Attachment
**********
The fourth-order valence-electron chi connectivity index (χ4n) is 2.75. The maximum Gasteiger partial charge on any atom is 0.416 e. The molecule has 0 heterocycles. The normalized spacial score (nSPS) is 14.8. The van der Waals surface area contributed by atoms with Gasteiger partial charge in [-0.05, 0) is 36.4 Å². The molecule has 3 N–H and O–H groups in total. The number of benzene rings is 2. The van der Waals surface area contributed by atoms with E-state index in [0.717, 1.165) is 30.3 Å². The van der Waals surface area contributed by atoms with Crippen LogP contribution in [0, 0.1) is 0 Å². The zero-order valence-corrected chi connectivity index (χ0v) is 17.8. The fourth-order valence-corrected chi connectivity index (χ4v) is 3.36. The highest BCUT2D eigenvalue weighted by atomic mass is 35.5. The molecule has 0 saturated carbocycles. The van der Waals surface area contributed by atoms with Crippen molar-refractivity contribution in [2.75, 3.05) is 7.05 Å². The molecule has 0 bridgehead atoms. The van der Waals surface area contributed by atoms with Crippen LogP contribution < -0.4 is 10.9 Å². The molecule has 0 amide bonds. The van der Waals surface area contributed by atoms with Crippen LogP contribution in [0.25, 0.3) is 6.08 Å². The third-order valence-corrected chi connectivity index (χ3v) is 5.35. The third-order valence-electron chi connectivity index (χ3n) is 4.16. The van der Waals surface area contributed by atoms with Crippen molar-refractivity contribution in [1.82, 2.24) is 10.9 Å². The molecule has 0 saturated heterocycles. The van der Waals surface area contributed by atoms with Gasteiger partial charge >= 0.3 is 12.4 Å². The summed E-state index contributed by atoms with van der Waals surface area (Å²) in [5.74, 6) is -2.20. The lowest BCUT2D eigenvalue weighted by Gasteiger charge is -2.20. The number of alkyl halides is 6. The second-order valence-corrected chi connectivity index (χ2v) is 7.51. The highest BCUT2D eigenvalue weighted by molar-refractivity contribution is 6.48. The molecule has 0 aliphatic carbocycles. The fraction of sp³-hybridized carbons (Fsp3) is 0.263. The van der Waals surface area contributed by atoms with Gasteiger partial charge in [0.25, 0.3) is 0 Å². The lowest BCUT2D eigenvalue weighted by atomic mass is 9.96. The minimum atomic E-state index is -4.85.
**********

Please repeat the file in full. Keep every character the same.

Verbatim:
The fourth-order valence-electron chi connectivity index (χ4n) is 2.75. The maximum Gasteiger partial charge on any atom is 0.416 e. The molecule has 0 heterocycles. The normalized spacial score (nSPS) is 14.8. The van der Waals surface area contributed by atoms with Gasteiger partial charge in [-0.05, 0) is 36.4 Å². The molecule has 3 N–H and O–H groups in total. The number of benzene rings is 2. The van der Waals surface area contributed by atoms with E-state index in [0.717, 1.165) is 30.3 Å². The van der Waals surface area contributed by atoms with Crippen LogP contribution in [0, 0.1) is 0 Å². The zero-order valence-corrected chi connectivity index (χ0v) is 17.8. The fourth-order valence-corrected chi connectivity index (χ4v) is 3.36. The highest BCUT2D eigenvalue weighted by atomic mass is 35.5. The molecule has 0 saturated carbocycles. The van der Waals surface area contributed by atoms with Crippen molar-refractivity contribution in [2.75, 3.05) is 7.05 Å². The molecule has 0 bridgehead atoms. The van der Waals surface area contributed by atoms with Crippen LogP contribution < -0.4 is 10.9 Å². The molecule has 0 amide bonds. The van der Waals surface area contributed by atoms with Crippen LogP contribution in [0.25, 0.3) is 6.08 Å². The third-order valence-corrected chi connectivity index (χ3v) is 5.35. The third-order valence-electron chi connectivity index (χ3n) is 4.16. The van der Waals surface area contributed by atoms with Crippen molar-refractivity contribution in [1.82, 2.24) is 10.9 Å². The molecule has 0 saturated heterocycles. The van der Waals surface area contributed by atoms with Gasteiger partial charge >= 0.3 is 12.4 Å². The summed E-state index contributed by atoms with van der Waals surface area (Å²) in [5.74, 6) is -2.20. The lowest BCUT2D eigenvalue weighted by Gasteiger charge is -2.20. The number of alkyl halides is 6. The second-order valence-corrected chi connectivity index (χ2v) is 7.51. The highest BCUT2D eigenvalue weighted by molar-refractivity contribution is 6.48. The molecule has 0 aliphatic carbocycles. The fraction of sp³-hybridized carbons (Fsp3) is 0.263. The van der Waals surface area contributed by atoms with Gasteiger partial charge in [0.25, 0.3) is 0 Å². The lowest BCUT2D eigenvalue weighted by atomic mass is 9.96. The minimum atomic E-state index is -4.85.